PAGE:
More after the jump…

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That time Grace Jones tried to ‘kidnap’ Dolph Lundgren from his hotel, at gunpoint


Grace Jones and Dolph Lundgren. Photographed by Helmut Newton, 1983.
 
I’ve said it before and I’ll keep saying it until I can’t remember that far back—the 80s were a weird, wonderful decade. And a perfect example of how wonderful it was is the unexpected coupling of 6’5” actor Dolph Lundgren and enigmatic Jamaican-born powerhouse, Grace Jones.

Born in Stockholm, before he got into acting Lundgren was an accomplished scholar who by the time 1982 arrived had already received a scholarship to fulfill his Master’s Degree in Chemical Engineering at the University of Sydney in Australia. While he was in Australia, Lundgren worked security detail for musicians like Joan Armatrading, Dr. Hook and Grace Jones—and his chance meeting with Jones would turn into a four-year love affair. In 1983 Lundgren was the recipient of the prestigious Fulbright scholarship to the equally prestigious MIT (Massachusetts Institute of Technology) in Boston. According to Dolph he would arrive on the legendary campus on his motorcycle with a leather-clad Jones in tow. At Jones’ urging Dolph soon switched gears and headed to New York to study drama. He worked security at the Limelight nightclub until Limelight boss Peter Gatien caught him eating a sandwich in a stairwell and fired him. But thanks to Jones’ deep connections in the world of entertainment he landed his first acting gig with his exotic paramour in the last James Bond film to star Roger Moore, 1985’s A View to a Kill

1985 would be a pretty big year for the couple. Jones and Lundgren were immortalized together in a stunning photographic series by Helmut Newton that appeared in the July issue of Playboy magazine. Lundgren would then land the role of “Ivan Drago” in the 1985 film Rocky IV that would propel him to stardom. Sadly it wouldn’t be long before things got weird between the gorgeous duo and according to her 2015 book I’ll Never Write My Memoirs Jones’ recalled the moment when her beautiful union with Lundgren would begin to dissolve: after she showed up at his hotel in Los Angeles with a gun. Here’s more from Jones on how that went:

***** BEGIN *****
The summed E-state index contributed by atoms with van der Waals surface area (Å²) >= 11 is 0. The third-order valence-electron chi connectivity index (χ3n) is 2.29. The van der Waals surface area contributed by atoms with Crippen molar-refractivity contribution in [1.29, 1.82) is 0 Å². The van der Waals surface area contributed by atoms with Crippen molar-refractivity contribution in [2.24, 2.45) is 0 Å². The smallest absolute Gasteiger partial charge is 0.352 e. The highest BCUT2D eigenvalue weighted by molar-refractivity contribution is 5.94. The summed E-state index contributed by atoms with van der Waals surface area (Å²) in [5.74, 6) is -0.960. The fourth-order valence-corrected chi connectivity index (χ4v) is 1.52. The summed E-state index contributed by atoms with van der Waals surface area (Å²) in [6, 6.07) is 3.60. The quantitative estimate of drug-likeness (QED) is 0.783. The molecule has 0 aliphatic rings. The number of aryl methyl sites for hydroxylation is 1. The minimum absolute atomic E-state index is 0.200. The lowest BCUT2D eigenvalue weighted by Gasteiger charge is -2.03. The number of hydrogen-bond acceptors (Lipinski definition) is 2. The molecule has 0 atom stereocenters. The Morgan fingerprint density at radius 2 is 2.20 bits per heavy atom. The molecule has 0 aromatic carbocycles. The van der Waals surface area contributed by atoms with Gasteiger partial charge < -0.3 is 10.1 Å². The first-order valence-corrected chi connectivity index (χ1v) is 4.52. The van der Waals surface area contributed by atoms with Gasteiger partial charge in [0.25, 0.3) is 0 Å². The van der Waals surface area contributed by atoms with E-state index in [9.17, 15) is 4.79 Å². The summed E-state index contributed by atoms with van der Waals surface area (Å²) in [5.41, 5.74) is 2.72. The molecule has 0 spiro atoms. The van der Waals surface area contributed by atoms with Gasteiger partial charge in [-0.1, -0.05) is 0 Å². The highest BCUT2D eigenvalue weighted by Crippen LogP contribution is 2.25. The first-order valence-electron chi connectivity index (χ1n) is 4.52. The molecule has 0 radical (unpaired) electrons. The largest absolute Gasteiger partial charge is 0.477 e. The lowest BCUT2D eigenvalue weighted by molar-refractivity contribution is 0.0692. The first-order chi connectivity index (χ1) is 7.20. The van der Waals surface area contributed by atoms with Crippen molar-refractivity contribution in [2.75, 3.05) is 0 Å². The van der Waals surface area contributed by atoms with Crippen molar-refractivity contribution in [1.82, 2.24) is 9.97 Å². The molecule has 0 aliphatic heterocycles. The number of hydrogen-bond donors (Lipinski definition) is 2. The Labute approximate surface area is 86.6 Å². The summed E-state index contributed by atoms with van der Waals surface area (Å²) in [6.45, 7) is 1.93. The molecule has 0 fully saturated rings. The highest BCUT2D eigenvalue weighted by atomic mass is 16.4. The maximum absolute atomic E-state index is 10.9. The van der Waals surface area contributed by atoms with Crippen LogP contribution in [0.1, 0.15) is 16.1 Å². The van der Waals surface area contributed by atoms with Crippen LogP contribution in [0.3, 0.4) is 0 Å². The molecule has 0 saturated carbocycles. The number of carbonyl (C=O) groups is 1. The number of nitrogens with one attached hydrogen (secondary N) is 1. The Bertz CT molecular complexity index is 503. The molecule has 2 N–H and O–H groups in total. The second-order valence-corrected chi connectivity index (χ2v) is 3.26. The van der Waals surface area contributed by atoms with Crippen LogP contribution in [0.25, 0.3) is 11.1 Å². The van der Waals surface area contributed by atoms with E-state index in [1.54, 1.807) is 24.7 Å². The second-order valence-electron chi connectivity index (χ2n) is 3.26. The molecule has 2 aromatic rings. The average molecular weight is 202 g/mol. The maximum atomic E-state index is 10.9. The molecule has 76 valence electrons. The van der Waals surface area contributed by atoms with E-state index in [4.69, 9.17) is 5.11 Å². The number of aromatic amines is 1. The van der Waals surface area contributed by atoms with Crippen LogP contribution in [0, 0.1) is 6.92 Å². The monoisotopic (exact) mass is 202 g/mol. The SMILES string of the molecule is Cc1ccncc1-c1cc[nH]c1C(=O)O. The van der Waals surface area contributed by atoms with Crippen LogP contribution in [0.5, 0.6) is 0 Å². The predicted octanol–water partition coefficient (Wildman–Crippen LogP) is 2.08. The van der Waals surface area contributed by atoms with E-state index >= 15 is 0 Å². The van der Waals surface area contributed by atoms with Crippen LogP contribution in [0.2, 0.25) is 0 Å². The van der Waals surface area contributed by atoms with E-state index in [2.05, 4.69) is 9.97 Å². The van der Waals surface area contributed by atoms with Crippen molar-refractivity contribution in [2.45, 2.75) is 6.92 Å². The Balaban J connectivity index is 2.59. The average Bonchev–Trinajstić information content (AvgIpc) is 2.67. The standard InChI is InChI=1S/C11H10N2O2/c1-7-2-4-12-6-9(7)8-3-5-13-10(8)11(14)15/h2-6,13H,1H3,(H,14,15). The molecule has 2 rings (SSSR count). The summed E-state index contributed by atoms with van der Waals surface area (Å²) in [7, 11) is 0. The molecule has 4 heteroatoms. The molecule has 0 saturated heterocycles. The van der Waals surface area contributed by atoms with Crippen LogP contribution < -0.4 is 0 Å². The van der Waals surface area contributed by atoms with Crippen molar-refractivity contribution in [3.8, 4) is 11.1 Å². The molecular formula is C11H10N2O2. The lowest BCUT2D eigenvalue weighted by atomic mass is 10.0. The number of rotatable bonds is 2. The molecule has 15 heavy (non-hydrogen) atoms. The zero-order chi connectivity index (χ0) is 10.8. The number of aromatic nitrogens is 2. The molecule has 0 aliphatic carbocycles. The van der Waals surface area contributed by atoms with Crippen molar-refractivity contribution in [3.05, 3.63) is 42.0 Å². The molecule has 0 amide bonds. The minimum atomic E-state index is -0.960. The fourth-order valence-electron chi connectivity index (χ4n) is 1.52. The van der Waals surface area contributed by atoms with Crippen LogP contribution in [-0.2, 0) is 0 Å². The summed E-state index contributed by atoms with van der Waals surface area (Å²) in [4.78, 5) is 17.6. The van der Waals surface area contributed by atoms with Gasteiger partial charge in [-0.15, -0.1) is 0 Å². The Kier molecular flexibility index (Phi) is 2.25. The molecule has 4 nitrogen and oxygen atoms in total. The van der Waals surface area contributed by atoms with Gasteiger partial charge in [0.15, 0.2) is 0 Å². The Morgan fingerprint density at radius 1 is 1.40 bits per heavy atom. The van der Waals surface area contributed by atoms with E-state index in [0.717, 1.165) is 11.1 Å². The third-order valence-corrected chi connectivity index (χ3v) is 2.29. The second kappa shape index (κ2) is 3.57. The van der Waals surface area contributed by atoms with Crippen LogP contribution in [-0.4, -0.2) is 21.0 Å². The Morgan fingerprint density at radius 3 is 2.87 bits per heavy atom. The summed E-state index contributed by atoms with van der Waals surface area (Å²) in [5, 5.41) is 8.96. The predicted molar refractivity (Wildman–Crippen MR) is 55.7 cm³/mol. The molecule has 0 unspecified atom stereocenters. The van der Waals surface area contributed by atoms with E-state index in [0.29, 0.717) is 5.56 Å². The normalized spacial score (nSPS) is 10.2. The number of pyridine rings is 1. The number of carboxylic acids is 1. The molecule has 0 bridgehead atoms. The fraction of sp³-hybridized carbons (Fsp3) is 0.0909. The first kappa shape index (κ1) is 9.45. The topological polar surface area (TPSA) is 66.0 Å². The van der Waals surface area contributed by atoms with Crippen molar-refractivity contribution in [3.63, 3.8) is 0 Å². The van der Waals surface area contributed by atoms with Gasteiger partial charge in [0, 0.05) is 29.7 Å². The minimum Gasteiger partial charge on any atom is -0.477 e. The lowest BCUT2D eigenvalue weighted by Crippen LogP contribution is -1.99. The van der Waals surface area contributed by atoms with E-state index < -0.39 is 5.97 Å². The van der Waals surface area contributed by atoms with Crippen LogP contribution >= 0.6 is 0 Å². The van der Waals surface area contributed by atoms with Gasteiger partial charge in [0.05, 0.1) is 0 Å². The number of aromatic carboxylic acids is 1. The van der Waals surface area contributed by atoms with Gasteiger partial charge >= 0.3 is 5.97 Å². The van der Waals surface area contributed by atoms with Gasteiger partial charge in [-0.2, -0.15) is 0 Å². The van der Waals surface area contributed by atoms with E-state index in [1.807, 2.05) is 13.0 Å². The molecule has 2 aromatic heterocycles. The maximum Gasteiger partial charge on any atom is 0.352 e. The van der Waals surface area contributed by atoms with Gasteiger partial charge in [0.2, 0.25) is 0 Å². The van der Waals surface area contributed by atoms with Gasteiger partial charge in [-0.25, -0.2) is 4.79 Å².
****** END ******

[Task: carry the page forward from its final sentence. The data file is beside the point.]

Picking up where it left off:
I actually had a gun. It seemed very natural that I would go and fetch Dolph holding a gun. I did so out of desperation — we had been together for years and had made this move to L.A., a place I absolutely loathed, against my better judgment, and then he comes back from being away and Tom [Holbrook, Dolph’s manager] blocks me from even saying hi. What is going on?

We turned up at the hotel, not to shoot anyone, but to make sure he came with us. We banged on the door of his room. Bang, bang, bang! I’ve got a gun! I’m screaming, “Let him out, you bastard!” It was as though Tom was holding him hostage and we had come to rescue him, hair flying, legs flailing, breasts heaving, guns flashing, music pumping. This was the kind of hysteria that took place in Los Angeles. In one of the many lives I never got to live, another Grace (one who never came true) shot Dolph there and then… And that was the end of the ballad of Grace and Dolph.

Later in the book Jones also tells the story of setting Lundgren’s clothes on fire. The couple called it a day before anyone got killed sometime in 1986. I’ve included images from the former power couple’s Playboy shoot as well as a nice assortment of other photos of the two canoodling back in the day that will remind you that love doesn’t follow any kind of rules, and should never have to be subject to them. Some of the images are slightly NSFW.
 

 

A photo shot by Helmut Newton of Jones and Lundgren that appeared in Playboy Magazine in July of 1985.
 

 
More after the jump…

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Meet ‘The Fred Banana Combo’ Germany’s first new wave punks
12.02.2016
08:56 am

Topics:
Music
Punk

Tags:
Germany
1980s
new wave
The Fred Banana Combo


 
While the name of Düsseldorf band The Fred Banana Combo might sound more like something you’d come across in a bargain bin at your local record shop, don’t let their amusing moniker fool you as it appears the somewhat obscure band was responsible for releasing what has often been classified as “the very first independent punk/new wave single” to come out in Germany in 1978. The single contained two hot tracks, “No Destination Blues” and the in-your-face “Jerk off All Night Long.”